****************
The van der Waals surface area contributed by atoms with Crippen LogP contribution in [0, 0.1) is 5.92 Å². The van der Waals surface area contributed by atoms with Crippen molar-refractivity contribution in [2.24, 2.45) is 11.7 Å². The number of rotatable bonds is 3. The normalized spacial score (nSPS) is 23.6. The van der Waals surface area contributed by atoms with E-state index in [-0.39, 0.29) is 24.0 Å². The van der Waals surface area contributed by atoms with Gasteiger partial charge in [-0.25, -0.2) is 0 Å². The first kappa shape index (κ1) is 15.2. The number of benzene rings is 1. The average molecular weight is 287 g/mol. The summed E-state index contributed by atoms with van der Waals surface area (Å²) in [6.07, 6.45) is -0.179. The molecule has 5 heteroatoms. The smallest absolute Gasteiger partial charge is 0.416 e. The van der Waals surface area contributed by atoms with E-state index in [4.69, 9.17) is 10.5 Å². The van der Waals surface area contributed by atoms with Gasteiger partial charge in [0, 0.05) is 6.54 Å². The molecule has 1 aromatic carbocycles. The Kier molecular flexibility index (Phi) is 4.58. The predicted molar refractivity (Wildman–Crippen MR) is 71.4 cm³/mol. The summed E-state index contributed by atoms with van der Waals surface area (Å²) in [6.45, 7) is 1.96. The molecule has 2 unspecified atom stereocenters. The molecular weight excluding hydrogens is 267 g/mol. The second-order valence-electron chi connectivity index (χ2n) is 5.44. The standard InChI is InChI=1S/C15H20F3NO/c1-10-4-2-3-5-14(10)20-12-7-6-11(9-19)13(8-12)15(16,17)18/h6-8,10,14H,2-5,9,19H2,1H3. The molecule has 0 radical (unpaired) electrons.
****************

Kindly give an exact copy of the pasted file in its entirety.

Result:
The van der Waals surface area contributed by atoms with Crippen LogP contribution in [0, 0.1) is 5.92 Å². The van der Waals surface area contributed by atoms with Crippen molar-refractivity contribution in [2.24, 2.45) is 11.7 Å². The number of rotatable bonds is 3. The normalized spacial score (nSPS) is 23.6. The van der Waals surface area contributed by atoms with E-state index in [-0.39, 0.29) is 24.0 Å². The van der Waals surface area contributed by atoms with Gasteiger partial charge in [-0.25, -0.2) is 0 Å². The first kappa shape index (κ1) is 15.2. The number of benzene rings is 1. The average molecular weight is 287 g/mol. The summed E-state index contributed by atoms with van der Waals surface area (Å²) in [6.07, 6.45) is -0.179. The molecule has 5 heteroatoms. The smallest absolute Gasteiger partial charge is 0.416 e. The van der Waals surface area contributed by atoms with E-state index in [4.69, 9.17) is 10.5 Å². The van der Waals surface area contributed by atoms with Gasteiger partial charge in [0, 0.05) is 6.54 Å². The molecule has 1 aromatic carbocycles. The Kier molecular flexibility index (Phi) is 4.58. The predicted molar refractivity (Wildman–Crippen MR) is 71.4 cm³/mol. The summed E-state index contributed by atoms with van der Waals surface area (Å²) in [6.45, 7) is 1.96. The molecule has 2 unspecified atom stereocenters. The molecular weight excluding hydrogens is 267 g/mol. The second-order valence-electron chi connectivity index (χ2n) is 5.44. The standard InChI is InChI=1S/C15H20F3NO/c1-10-4-2-3-5-14(10)20-12-7-6-11(9-19)13(8-12)15(16,17)18/h6-8,10,14H,2-5,9,19H2,1H3. The molecule has 0 radical (unpaired) electrons.